Hurricane Willa has roared into a cluster of Mexican islands holding a prison colony.
The storm is heading for a collision with a stretch of the country’s Pacific coast, its 125 mph winds and high waves threatening high-rise resorts, surfing beaches and fishing villages.
Willa briefly reached Category 5 strength on Monday, then weakened to a Category 3. But the US National Hurricane Centre warned that it was still likely to bring life-threatening storm surge, wind and rain to parts of western Mexico.
The storm battered the Islas Marias, about 60 miles off the mainland, on Tuesday morning. It was expected to blow ashore in the evening south of Mazatlan, a tourist resort of about 500,000 people with many US and Canadian expatriates.
As Willa closed in, the beach in Mazatlan almost disappeared, with waves slamming against the coastal boulevard, black clouds looming overhead.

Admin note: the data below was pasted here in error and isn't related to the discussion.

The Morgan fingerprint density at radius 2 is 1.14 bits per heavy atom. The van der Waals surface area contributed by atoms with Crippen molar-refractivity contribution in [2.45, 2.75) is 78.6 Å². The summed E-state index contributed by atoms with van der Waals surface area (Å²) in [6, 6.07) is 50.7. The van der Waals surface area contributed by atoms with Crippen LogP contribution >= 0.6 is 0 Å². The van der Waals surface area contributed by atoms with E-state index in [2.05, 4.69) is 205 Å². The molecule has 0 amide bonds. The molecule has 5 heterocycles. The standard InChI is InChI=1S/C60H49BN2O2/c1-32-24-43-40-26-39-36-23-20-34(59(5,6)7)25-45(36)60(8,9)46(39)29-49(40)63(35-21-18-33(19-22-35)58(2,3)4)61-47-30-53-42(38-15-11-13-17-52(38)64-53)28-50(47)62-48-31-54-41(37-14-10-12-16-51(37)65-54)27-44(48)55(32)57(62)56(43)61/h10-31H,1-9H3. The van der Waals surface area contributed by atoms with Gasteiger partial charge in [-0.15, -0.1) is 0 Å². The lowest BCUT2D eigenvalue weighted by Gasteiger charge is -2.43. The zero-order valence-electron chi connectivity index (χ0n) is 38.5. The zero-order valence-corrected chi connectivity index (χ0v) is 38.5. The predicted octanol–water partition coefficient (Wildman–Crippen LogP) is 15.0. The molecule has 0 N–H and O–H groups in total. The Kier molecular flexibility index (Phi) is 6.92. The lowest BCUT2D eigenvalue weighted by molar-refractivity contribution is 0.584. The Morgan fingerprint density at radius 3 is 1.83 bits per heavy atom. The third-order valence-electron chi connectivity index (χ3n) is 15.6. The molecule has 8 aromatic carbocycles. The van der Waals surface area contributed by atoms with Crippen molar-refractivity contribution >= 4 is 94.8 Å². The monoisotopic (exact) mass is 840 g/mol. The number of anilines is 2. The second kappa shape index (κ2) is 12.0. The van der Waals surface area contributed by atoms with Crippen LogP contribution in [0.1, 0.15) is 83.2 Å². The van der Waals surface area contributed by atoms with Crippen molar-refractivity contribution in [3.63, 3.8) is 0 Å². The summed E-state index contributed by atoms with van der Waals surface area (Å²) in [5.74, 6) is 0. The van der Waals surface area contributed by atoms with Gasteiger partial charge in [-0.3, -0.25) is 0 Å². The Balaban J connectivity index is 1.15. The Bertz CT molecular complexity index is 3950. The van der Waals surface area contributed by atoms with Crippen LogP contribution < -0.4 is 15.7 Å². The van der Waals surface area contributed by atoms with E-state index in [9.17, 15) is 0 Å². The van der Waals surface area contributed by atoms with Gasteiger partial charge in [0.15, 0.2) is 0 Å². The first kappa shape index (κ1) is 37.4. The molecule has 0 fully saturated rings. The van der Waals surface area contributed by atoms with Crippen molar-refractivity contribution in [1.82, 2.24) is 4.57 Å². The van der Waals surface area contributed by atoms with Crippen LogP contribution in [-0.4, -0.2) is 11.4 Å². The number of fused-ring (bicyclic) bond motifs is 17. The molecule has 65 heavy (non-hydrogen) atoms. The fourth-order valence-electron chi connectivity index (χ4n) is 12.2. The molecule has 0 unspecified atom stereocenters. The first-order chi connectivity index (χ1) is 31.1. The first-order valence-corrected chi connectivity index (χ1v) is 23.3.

A few surfers took advantage of the high waves even as workers boarded up windows on hotels, shops and homes.
Schools were closed and the streets nearly empty.
The federal government issued a decree of “extraordinary emergency” for 19 municipalities in Nayarit and Sinaloa states.
Officials said 7,000 to 8,000 people were being evacuated from low-lying areas, mostly in Sinaloa state, where small towns sit amid farmland tucked between the sea and lagoons.
Forecasters said Willa would blow ashore somewhere along a 140-mile stretch from Mazatlan to San Blas.
Enrique Moreno, mayor of Escuinapa, a municipality of about 60,000 people along Willa’s potential track, said officials were trying to evacuate everybody in the seaside village of Teacapan. He estimated 3,000 were affected but he expected some would try to stay.
“The people don’t want to evacuate, but it’s for their security,” he said.